Why isn’t HHS comparing rates to what Americans pay today?
The administration has finally released more data on health premiums for next year (data that was supposed to be published weeks ago). Unfortunately, the important details of the report are buried under a tremendous amount of what Chairman Fred Upton (R-MI) described as “creative arithmetic.” Rather than comparing what Americans will pay next year to what they are currently paying, the administration ignored the hard data available today, and instead, it forecast what rates will be in 2016 and worked backwards to 2014. With that back to the future logic, you would need a time traveling DeLorean to avoid Obamacare’s rate shock.
The much simpler analysis is that premiums will not be lower than they are today. The Mangione family in Kentucky, whose premiums are tripling next year, knows that, as do Americans in Wisconsin, Georgia, Ohio, and Indiana. In fact, premiums for some could skyrocket by as much as 400 percent next year.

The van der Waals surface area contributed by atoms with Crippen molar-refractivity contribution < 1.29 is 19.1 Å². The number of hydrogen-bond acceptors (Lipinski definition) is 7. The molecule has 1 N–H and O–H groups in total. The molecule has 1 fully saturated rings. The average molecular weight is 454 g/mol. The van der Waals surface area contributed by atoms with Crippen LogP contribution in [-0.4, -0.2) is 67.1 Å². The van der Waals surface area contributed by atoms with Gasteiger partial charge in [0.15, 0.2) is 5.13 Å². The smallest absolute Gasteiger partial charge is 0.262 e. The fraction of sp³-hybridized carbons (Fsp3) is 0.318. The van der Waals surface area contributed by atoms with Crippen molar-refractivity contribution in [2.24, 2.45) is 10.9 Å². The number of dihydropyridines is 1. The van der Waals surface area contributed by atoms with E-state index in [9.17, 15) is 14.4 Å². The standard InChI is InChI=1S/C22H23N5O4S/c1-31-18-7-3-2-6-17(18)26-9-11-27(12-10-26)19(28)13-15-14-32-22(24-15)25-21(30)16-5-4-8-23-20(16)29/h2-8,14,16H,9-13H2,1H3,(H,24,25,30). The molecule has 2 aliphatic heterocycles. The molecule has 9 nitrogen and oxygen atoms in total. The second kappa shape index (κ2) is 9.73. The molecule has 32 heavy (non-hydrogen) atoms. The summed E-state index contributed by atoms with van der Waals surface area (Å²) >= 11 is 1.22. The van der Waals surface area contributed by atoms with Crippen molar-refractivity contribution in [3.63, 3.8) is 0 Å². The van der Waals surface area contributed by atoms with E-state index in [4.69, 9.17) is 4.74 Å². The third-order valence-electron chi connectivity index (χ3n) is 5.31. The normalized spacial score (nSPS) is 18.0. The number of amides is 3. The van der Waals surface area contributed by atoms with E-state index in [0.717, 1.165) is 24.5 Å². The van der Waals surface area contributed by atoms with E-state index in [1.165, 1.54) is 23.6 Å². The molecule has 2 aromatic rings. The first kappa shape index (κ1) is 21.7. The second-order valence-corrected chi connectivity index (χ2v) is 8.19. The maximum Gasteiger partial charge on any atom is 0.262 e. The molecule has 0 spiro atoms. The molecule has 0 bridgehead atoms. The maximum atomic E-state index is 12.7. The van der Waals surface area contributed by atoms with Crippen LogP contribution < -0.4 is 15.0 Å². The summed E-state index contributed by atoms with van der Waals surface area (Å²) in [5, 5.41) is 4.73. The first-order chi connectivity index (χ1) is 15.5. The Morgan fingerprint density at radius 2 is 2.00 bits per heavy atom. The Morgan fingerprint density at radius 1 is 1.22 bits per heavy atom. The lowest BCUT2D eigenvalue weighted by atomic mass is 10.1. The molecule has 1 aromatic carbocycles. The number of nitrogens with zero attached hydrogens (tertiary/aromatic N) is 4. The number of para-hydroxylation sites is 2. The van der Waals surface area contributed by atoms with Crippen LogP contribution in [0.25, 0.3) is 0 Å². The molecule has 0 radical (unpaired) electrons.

As Forbes explains, “For months, we’ve heard about how Obamacare’s trillions in health care subsidies were going to save America from rate shock. It’s not true. If you shop for coverage on your own, you’re likely to see your rates go up, even after accounting for the impact of pre-existing conditions, even after accounting for the impact of subsidies. The Obama administration knows this, which is why its 15-page report makes no mention of premiums for insurance available on today’s market. Silence, they say, speaks louder than words. HHS’ silence on the difference between Obamacare’s insurance premiums and those available today tell you everything you need to know. Rates are going higher. And if you’re healthy, or you’re young, the Obama administration expects you to do your duty and pay up.”